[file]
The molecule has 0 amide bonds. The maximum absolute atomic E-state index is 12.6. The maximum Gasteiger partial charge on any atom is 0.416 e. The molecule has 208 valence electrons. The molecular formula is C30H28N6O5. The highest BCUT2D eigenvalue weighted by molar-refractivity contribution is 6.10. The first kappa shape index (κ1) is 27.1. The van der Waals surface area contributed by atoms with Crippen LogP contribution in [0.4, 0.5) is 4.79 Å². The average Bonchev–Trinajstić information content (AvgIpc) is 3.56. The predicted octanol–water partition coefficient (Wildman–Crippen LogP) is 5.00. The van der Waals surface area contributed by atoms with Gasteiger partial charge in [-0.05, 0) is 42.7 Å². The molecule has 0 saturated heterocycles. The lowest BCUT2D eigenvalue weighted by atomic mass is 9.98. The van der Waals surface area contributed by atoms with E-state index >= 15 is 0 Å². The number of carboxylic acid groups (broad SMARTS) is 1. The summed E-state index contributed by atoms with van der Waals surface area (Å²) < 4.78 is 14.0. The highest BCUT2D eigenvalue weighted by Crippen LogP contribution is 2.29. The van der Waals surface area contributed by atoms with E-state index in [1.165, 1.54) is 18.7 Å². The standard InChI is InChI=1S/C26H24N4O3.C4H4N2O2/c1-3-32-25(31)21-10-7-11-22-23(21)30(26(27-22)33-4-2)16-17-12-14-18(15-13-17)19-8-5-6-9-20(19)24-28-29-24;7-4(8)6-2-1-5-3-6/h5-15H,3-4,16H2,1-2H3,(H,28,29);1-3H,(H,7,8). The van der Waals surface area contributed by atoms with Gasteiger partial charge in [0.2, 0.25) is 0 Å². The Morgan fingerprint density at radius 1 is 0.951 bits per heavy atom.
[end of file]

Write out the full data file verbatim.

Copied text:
The molecule has 0 amide bonds. The maximum absolute atomic E-state index is 12.6. The maximum Gasteiger partial charge on any atom is 0.416 e. The molecule has 208 valence electrons. The molecular formula is C30H28N6O5. The highest BCUT2D eigenvalue weighted by molar-refractivity contribution is 6.10. The first kappa shape index (κ1) is 27.1. The van der Waals surface area contributed by atoms with Crippen LogP contribution in [0.4, 0.5) is 4.79 Å². The average Bonchev–Trinajstić information content (AvgIpc) is 3.56. The predicted octanol–water partition coefficient (Wildman–Crippen LogP) is 5.00. The van der Waals surface area contributed by atoms with Gasteiger partial charge in [-0.05, 0) is 42.7 Å². The molecule has 0 saturated heterocycles. The lowest BCUT2D eigenvalue weighted by atomic mass is 9.98. The van der Waals surface area contributed by atoms with E-state index >= 15 is 0 Å². The number of carboxylic acid groups (broad SMARTS) is 1. The summed E-state index contributed by atoms with van der Waals surface area (Å²) < 4.78 is 14.0. The highest BCUT2D eigenvalue weighted by Crippen LogP contribution is 2.29. The van der Waals surface area contributed by atoms with E-state index in [1.165, 1.54) is 18.7 Å². The standard InChI is InChI=1S/C26H24N4O3.C4H4N2O2/c1-3-32-25(31)21-10-7-11-22-23(21)30(26(27-22)33-4-2)16-17-12-14-18(15-13-17)19-8-5-6-9-20(19)24-28-29-24;7-4(8)6-2-1-5-3-6/h5-15H,3-4,16H2,1-2H3,(H,28,29);1-3H,(H,7,8). The van der Waals surface area contributed by atoms with Gasteiger partial charge in [0.2, 0.25) is 0 Å². The Morgan fingerprint density at radius 1 is 0.951 bits per heavy atom.